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Bible Commentaries

Zerr's Commentary on Selected Books of the New Testament

Ezekiel 12

Verse 1

Eze 12:1. Instead Of using a vision God spoke directly to the prophet.

Verse 2

Eze 12:2. Ezekiel and most of the Jews were in Babylon at the time he was doing his work as a prophet. At the same time there were still some left in Jerusalem, for that city had not yet been destroyed. That event was about due and would be the 3rd stage of the captivity. But in spite of the two events that had taken place, referred to as the 1st and 2nd captivities, as well as other evidences of God’s truth, many of the Jews doubted that their capital would really be destroyed. Some of them in Babylon even professed to hope that they would soon return to Jerusalem which they would find unharmed. Eyes and ears which see and hear not, means they refused to use their own senses to perceive the truth.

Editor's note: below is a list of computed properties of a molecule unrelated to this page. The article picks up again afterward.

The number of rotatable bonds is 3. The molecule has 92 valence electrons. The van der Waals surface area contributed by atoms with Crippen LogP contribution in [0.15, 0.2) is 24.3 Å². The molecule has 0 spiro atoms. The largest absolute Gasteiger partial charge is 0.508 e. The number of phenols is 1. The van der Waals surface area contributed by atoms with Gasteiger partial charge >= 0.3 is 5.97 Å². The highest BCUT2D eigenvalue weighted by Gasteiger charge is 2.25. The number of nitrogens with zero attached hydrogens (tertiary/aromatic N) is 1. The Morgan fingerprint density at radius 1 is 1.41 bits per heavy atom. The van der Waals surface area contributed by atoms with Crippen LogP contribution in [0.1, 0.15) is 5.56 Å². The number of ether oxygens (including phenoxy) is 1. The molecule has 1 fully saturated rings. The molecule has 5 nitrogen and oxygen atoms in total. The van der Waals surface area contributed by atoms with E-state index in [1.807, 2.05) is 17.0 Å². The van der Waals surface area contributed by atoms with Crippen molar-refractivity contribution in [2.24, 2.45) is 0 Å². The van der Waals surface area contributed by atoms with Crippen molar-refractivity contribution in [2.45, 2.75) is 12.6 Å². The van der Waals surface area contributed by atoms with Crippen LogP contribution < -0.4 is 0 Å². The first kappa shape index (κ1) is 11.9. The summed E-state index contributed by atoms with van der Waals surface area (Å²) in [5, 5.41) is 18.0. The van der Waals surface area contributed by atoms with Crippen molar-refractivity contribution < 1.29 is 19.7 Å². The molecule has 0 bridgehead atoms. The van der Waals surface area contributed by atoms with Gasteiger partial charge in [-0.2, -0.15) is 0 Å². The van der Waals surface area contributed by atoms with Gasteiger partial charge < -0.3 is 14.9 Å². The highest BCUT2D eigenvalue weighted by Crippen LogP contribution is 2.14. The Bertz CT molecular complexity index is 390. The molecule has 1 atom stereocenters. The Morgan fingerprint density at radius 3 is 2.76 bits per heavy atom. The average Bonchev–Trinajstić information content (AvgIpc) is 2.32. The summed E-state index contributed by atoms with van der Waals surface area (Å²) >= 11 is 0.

Verse 3

Eze 12:3. The prophet was told to do some more “acting” which we have previously seen. (See at 1Ki 20:35.) In this case it was to emphasize the prediction that the people still left in Jerusalem would soon be moved out and taken to another place. Stuff means the outfit that one would use or need when going from one place to another. That i3, the articles one would especially need were he going to spend some time in a strange locality. With these articles Ezekiel was to go through the motions of moving in the sight of the rebellious house or people.

Verse 4

Eze 12:4. Day and even are both named in a significant manner. He was to use the day in making the preparation, and when evening came he was to go out with the movements of one who had been banished from his native land.

Verse 5

Eze 12:5. The town where Ezekiel and other captives were living would he enclosed with a wall. He was to make an opening through that wall large enough for a man to pass through, then let the people see him leave by way of the opening.

Verse 6